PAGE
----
Old Father took me with him the first time he went to talk with Viceroy Bucareli. We approached the main plaza—the Plaza Mayor—with its tall cathedral and immense palace of the viceroy. Entering from the west side, we passed through the Portal of the Merchants and into endless rows of stalls where all sorts of surprising things were sold. I came to know these as brocades and tapestries, cloth of silk, velvet, cotton, or linen, silver and gold braid, fans, clocks, and toys. There were articles carved in ivory and wood, jewelry of silver, pots and pans of copper, tools of iron, dishes of glass, china or earthenware. Other merchants had tobacco, sweets and biscuits for sale. I was tempted to hold them in my hand, but knew to do so would be to invite death. Glancing over my shoulder toward the side of the square, I saw stalls packed with flowers that had been transported to the heart of the city in a thousand canoes that glided down the canal from Lake Chalco.
What a delight for the eyes this plaza was! But what a disgust for the nose! Chief Tatlun would never have permitted us to turn our river into such a stinking pool. It was true, clean water was carried over a waterway with a thousand arches. It flowed into the city in pipes and in flumes so that the water was everywhere, even spouting out of the ears and eyes and noses of the statues that were in the center of numerous plazas. At the Plaza Mayor crowds of dirty people hovered around the central fountain, washing dirty rags and slipping around in the slimy mess.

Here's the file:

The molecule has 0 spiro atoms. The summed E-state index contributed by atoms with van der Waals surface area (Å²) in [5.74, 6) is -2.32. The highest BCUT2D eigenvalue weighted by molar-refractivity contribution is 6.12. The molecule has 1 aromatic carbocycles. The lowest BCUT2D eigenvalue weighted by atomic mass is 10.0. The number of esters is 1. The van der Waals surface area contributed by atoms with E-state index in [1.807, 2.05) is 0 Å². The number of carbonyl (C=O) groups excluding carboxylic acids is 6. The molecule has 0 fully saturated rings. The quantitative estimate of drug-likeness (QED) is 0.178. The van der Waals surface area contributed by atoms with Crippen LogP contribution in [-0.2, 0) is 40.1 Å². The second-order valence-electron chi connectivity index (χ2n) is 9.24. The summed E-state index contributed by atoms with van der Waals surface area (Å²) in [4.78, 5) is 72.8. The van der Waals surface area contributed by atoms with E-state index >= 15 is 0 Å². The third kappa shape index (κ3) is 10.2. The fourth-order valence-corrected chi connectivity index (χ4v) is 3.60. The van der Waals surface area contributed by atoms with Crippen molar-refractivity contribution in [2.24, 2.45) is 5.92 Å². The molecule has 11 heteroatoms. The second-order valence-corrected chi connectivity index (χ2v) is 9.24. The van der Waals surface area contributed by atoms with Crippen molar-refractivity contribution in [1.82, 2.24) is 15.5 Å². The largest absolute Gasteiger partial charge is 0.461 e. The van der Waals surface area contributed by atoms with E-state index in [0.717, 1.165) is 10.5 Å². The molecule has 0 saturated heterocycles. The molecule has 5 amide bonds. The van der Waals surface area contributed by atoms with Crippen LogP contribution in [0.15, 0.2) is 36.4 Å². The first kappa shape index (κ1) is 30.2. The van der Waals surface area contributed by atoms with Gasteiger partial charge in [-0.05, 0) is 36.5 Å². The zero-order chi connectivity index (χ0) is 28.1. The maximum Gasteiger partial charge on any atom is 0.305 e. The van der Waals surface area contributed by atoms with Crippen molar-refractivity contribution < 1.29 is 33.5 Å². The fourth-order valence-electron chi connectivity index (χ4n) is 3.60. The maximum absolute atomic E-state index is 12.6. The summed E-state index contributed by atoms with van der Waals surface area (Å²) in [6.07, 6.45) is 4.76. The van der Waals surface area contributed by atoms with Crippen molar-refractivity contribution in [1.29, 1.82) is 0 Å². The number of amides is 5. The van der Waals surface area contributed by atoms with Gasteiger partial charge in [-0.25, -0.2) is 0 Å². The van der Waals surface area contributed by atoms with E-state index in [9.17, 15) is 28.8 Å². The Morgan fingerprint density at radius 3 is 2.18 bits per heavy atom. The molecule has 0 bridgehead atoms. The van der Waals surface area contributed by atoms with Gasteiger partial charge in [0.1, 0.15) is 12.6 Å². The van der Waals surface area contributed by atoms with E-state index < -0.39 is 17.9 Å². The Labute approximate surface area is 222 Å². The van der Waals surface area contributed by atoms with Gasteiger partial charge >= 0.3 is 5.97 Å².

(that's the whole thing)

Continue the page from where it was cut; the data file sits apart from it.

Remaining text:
Over the heads of numberless humans, over the tops of hundreds of coaches, I saw the two-story viceroy’s palace where we were going. It was built of dark red volcanic rock and trimmed with gray stone. It faced the Plaza Mayor. A huge building, it would not have fitted inside our mission plaza. To enter, Old Father had to show the uniformed soldiers at the two gates a small paper containing the name and signature of His Excellency and explaining we were to be admitted inside the royal chambers. He took my hand now, wanting everyone to know that I was in his care.